How do you hook up your computer speakers to your computer? They should plug in on the back. The socket is often green for the main speakers. If that doesn’t work, try a socket on the front. If there are no sockets, then you would need to install a sound card. If you get no sound, then check your connections, make sure your amplifier is getting power …unless you are using lightweight headphones and have them plugged directly into the computer , and check your sound drivers.
If you just installed your OS, then you may need to go to the sound hardware manufacturer’s site or the motherboard manufacturer’s site and download the drivers. Or you might have a driver CD you need to install. You should also make sure you didn’t disable the sound hardware in the control panel or in the Windows volume control options.
Will my old speakers work with a new receiver
It shows on the picture by the two AC outputs 7 and 8. I cannot find a download for the manual so I cannot confirm that both of these AC outputs are milliamps but this is what it looks like from the data on their website. Will this damage the unit? The amp comes with FX loop but currently my new setup is running everything upfront. I only want to gate my drive pedals and vibe.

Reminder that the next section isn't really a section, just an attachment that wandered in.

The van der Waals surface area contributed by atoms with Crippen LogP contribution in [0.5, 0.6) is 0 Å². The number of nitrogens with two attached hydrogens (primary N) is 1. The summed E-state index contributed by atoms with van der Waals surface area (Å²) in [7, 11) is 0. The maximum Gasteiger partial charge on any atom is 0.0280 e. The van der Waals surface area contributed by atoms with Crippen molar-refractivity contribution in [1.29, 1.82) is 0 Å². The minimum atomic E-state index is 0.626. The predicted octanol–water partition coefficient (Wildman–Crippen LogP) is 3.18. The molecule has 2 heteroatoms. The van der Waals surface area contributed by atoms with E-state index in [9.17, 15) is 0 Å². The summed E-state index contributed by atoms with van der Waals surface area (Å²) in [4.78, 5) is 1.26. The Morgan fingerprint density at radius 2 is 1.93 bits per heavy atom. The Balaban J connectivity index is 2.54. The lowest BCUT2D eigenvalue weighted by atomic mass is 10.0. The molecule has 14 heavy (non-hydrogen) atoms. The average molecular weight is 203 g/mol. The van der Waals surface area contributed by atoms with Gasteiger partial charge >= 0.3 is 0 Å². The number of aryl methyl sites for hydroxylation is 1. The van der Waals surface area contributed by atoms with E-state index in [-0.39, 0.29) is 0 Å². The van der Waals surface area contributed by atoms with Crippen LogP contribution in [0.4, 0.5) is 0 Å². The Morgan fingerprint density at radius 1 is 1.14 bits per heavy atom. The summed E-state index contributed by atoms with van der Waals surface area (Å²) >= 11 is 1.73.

Troy, Those subs are dual voice coil (DVC) 2-ohm subs and they can only get wired together to form a one-half ohm load, a 2-ohm load, or an 8-ohm load, so using that amplifier bridged won’t work – it’s not stable bridged into one-half or 2 ohms and won’t put out much power at 8 ohms.
Tweet When it comes to volume, a speaker’s rated wattage is only part of the equation There seems to be some confusion when it comes to how “loud” an amplifier can get. When it comes to “volume,” many musicians only consider the amplifier’s power or wattage rating, and in general, more watts does mean “louder. Decibels and levels Decibels abbreviated “dB” are a logarithmic unit of measurement that pertain to a ratio between two numbers.
Okay, I can see eyes rolling and glazing over, so I’ll simplify things, and attempt to keep the “math” to an absolute minimum. With a logarithmic scale, you can’t just add numbers in the usual way—a doubled number isn’t “twice as much,” but rather, many times more. For example, dB is many times greater than 50dB, not just “twice as much. In other words, if one amp is generating 90dB SPL and another amp is hitting dB SPL, the second amp will generally be perceived to sound about twice as “loud” to the typical listener.
Wattage, power, and SPL So how many watts does it take to get twice as loud? Let’s imagine two amps—one amp rated at 10 watts, and a second amplifier rated at 20 watts. The watt amp is double the power of the watt amp, but doubling the power only translates to an increase of 3dB SPL.